Aren't weddings stressful enough? Why would you book a wacky wedding?
"There are several reasons," says Anne Chertoff, editor in chief of http://www.aisledash.com, a wedding planning website. "Some couples want their weddings to stand out. Others want the occasion to reflect their personalities and interests. The unusual settings may have sentimental meaning — they met there, had their first date there, got engaged there. Or they may be passionate about something — a hobby or a favorite film — and they want to turn that fantasy into reality. Their wedding is a great excuse to do just that."
Take Barry and Terry O'Neill. They had 12 elephants as part of their wedding party. "Because of my love of elephants, Barry decided to find a place for us to marry with them," Terry says.
The wedding took place at Relais & Châteaux's Camp Jabulani in South Africa, next to a watering hole where elephants come to play each day. Barry put on his tux and was taken down to the watering hole. Terry arrived at the ceremony in her wedding dress in an open Land Rover usually used for safaris.
She walked down an aisle lined with lanterns, the herd of elephants following. "They formed a semi-circle around us, with the sun setting behind the watering hole .... You couldn't ask for a more beautiful venue."
Kaylyn Starnes and Paul Mason didn't want a textbook wedding, so they brainstormed with Gino Filippone, founder of Ultimate USA Weddings, and tied the knot underwater in Hawaii.
"I approached this idea with the same exactness and fortitude and Post-it notes as I would with any other ceremony," says Filippone. "My first call was to the state capital, followed by e-mails to various dive shops in Maui and ordering some Jacques Cousteau DVDs."
The couple needed to be sure that these under-the-sea vows would "hold water" legally. After exhaustive explaining and out-of-the-box thinking about how they would communicate these vows below sea level, they rented dry suits with built-in walkie-talkie communication devices and rented a boat to take them to their wedding destination. Filippone even got ordained online with Universal Life Church to officiate in Hawaii.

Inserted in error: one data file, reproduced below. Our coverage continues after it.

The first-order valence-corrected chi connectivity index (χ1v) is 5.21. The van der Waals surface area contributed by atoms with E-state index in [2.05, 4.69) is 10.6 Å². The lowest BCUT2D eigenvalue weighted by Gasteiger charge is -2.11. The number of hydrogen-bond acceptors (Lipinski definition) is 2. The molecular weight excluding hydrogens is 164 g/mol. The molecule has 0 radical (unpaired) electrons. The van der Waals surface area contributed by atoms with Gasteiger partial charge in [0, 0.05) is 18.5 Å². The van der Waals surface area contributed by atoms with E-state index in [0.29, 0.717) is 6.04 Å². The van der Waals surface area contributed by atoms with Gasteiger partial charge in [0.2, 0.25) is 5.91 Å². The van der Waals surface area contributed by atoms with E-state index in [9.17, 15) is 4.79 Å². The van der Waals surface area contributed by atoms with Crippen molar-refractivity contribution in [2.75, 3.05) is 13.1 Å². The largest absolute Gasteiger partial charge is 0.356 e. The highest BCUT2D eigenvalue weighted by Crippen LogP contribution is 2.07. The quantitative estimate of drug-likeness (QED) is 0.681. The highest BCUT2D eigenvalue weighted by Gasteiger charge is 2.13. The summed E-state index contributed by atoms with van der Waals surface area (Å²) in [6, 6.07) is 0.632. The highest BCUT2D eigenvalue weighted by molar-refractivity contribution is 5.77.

"However nontraditional this idea may sound, everyone is entitled to their idea of a perfect wedding, and who am I or anyone else to tell them that their dreams can't come true?" he said.
Amy Fauceglio and Oliver Castillo wanted to take the leap — literally — while bungee jumping in Marble Canyon, Ariz They found a bungee company, decorated the cords with white and red fabric (the color scheme of the wedding), and brought flower arrangements to the top of the platform where the ceremony took place. As soon as they kissed as husband and wife, they held hands and jumped into their future together.
The wedding fantasy can be murder at the Inn at Aberdeen in Valparaiso, Ind. There, a professional actress creates and stages wedding mysteries, writing herself in as a waitress or maid, to keep the momentum going. Each guest has a part in the mystery.
The "actors" see only their own lines. The bride and groom are bumped off first — followed by most of the guests, who, one by one, drop out of the play (but, of course, don't go home). The bride and groom eventually come back from the dead, dressed in their wedding regalia, and then the marriage takes place.
At Pearson's Pond in Juneau, Alaska, couples can get married on a glacier, share a Champagne toast and wedding cake, have their first dance as husband and wife, and then take off to go dog sledding, ice climbing or whale watching.
If you're into history, how about a Civil War-themed wedding?
With the bride and bridesmaids in fabulous period hoop dresses, the groom and groomsmen in period costume and the 90% of guests who also dress up, it doesn't get more authentic than at the historic Mayhurst Inn in Orange, Va.
Even the music and dancing are themed. The bride walks down the aisle to "Tara's Theme" from "Gone With the Wind."